Japan plans $75 billion investment across Indo-Pacific to counter China
By Sakura Murakami and Krishn Kaushik
TOKYO/NEW DELHI (Reuters) - Japan's Prime Minister Fumio Kishida on Monday announced a new plan to promote an open and free Indo-Pacific, promising billions of dollars in investment to help economies across the region in everything from industry to disaster prevention.
The plan he announced in New Delhi is seen as Tokyo's bid to forge stronger ties with countries in South and Southeast Asia to counter China's growing assertiveness there.
Kishida also said Japan wanted Russia's invasion of Ukraine to end as soon as possible and called on the "Global South", a broad term referring to countries in Africa, Asia, Oceania and Latin America, to "show solidarity" after his talks with Indian Prime Minister Narendra Modi.
Kishida said there were four "pillars" to Japan's new Indo-Pacific plan: maintaining peace, dealing with new global issues in cooperation with Indo-Pacific countries, achieving global connectivity through various platforms, and ensuring the safety of the open seas and skies.
Japan pledged $75 billion to the region by 2030 via private investment and yen loans and by ramping up aid through official governmental assistance and grants.
"We plan to expand the cooperation of the free and open Indo-Pacific framework," Kishida told the Indian Council of World Affairs.
He emphasised the increasing connectivity among countries and promoting freedom of navigation, with an eye on increasing maritime defence and security among like-minded countries.
China has ramped up its military presence in the Indo-Pacific and rapidly modernised its navy while promoting its Belt and Road Initiative.
“The kind of connectivity where you only rely on one country breeds political vulnerability,” Kishida said.
“We aim to increase the number of options each country has so that they can overcome these vulnerabilities and achieve further economic growth through connectivity,” he added.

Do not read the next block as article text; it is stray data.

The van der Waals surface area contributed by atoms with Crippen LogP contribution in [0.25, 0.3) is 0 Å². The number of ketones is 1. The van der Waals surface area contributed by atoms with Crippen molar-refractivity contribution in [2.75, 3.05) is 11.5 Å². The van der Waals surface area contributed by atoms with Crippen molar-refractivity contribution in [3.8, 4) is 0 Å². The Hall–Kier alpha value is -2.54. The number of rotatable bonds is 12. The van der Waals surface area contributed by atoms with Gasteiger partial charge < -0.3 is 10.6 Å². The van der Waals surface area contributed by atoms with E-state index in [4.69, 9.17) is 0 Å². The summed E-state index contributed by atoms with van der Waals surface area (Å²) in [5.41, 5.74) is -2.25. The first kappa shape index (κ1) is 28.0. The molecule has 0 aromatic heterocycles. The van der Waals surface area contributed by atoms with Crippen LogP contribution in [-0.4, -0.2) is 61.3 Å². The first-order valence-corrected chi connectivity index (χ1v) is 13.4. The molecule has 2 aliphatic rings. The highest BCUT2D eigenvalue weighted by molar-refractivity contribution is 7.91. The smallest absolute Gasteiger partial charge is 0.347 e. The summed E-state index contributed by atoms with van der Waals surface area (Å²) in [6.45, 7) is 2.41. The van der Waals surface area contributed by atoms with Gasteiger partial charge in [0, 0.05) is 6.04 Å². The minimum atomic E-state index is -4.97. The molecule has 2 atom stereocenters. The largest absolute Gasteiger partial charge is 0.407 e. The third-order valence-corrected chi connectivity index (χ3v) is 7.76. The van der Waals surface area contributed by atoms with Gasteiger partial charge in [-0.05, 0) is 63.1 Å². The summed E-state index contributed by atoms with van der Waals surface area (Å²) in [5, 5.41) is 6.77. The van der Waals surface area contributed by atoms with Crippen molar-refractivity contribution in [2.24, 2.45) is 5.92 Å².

“We will conduct joint maritime exercises with India and the United States, as well as goodwill exercises with ASEAN and the Pacific Islands,” Kishida said.
Japan, India, Australia and the United States are members of the so-called Quad grouping, created to balance China’s growing dominance. The four are will participate in the annual naval wargaming exercise Malabar to be held in Australia this year.
India and Japan have deepened their ties in defence and strategic affairs in the face of a dominant China.
"India is an essential partner when it comes to realising our free and open Indo-Pacific vision," Kishida later told reporters when asked why he chose New Delhi to announce his plan.
Modi said strengthening the India-Japan "partnership is not only important for both our countries, it also promotes peace, prosperity and stability in the Indo-Pacific region".
The two have different stances on the war in Ukraine, however.
"We want to stop the invasion by Russia as soon as possible. In order for that to happen, it's important for the international community, including the so-called Global South, to show solidarity," Kishida said when asked about his discussions with Modi.
Japan has imposed sanctions on Russia, as have many other nations.
India has not, and it has refused to blame Moscow for the conflict and has ramped up its buying of Russian oil.
"Giving voice to the priorities of the Global South is an important pillar of our G20 presidency," Modi said after his talks with Kishida.
(Reporting by Sakura Murakami in TOKYO and Krishn Kaushik in NEW DELHI; Writing by Y.P. Rajesh; Editing by Hugh Lawson)